Elevate Difference

"What is an Apparatus?" and Other Essays

"What Is an Apparatus?" and Other Essays, is a collection of three essays by the Italian philosopher Giorgio Agamben. Although only fifty pages, this collection is quite difficult for the reader unfamiliar with Agamben's work.

In the first essay, “What is an Apparatus,” the author engages with Foucault’s concept of the apparatus (_dispositif _in French). Defining the meaning of apparatus is one of the main points of the essay and difficult to convey here, but to give a brief definition, it is what Foucault conceptualized as a network established between various forms of power, institutions, and ideologies. Agamben outlines a genealogy of the evolution of Foucault’s interest and utilization of this concept, arguing that it is one of his most essential. He also expands the definition of an apparatus to include “anything that has in some way the capacity to capture, orient, determine, intercept, model, control, or secure the gestures, behaviors, opinions, or discourses of living beings.” Agamben then briefly provides suggestions as to how we should attempt to combat apparatuses, given the fact that they are so ubiquitous at this stage of history.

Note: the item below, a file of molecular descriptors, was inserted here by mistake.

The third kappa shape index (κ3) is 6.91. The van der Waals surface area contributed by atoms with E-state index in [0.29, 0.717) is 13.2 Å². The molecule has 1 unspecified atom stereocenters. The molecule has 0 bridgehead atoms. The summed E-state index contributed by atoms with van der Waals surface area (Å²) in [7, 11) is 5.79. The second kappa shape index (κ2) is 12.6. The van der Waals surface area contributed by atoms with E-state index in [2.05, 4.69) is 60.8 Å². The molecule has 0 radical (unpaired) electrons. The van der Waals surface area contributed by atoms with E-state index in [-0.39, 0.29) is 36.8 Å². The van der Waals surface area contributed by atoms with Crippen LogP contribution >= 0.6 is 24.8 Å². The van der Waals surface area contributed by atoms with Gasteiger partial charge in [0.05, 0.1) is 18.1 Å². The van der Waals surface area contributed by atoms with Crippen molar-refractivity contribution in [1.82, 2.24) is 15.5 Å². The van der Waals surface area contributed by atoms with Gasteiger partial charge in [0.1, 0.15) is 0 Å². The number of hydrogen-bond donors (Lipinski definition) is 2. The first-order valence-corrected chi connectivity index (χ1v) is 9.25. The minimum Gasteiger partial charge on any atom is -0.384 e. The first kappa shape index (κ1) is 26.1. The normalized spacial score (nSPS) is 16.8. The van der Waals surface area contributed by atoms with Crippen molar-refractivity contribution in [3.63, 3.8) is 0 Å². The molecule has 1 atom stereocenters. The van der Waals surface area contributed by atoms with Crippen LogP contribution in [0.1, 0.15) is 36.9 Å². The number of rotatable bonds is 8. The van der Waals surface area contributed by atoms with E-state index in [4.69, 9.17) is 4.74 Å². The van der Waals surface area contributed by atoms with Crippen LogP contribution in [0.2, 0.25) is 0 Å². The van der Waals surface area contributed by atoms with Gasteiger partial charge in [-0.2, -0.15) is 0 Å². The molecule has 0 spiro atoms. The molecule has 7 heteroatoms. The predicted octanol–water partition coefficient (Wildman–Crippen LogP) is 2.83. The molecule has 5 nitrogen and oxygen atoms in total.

The second essay, “The Friend,” is about the philosophy of friendship and the way that philosophers have tended to theorize friendship. “What is the Contemporary?” is the third and final essay, and ultimately deals with the task of trying to understand the meaning of time.

Agamben has written on a variety of issues, and has been an especially harsh critic of the U.S. response to 9/11, particularly speaking out against the U.S. treatment of prisoners. He also provides an interesting critique of modern society as a whole, continuing in the Foucauldian tradition. Although this collection of essays isn’t necessarily suitable as an introductory text, the reader who is unfamiliar with Agamben is likely to appreciate some of his insights, particularly those who have read Foucault and are familiar with other classic philosophers.

Written by: Liz Simmons, November 13th 2009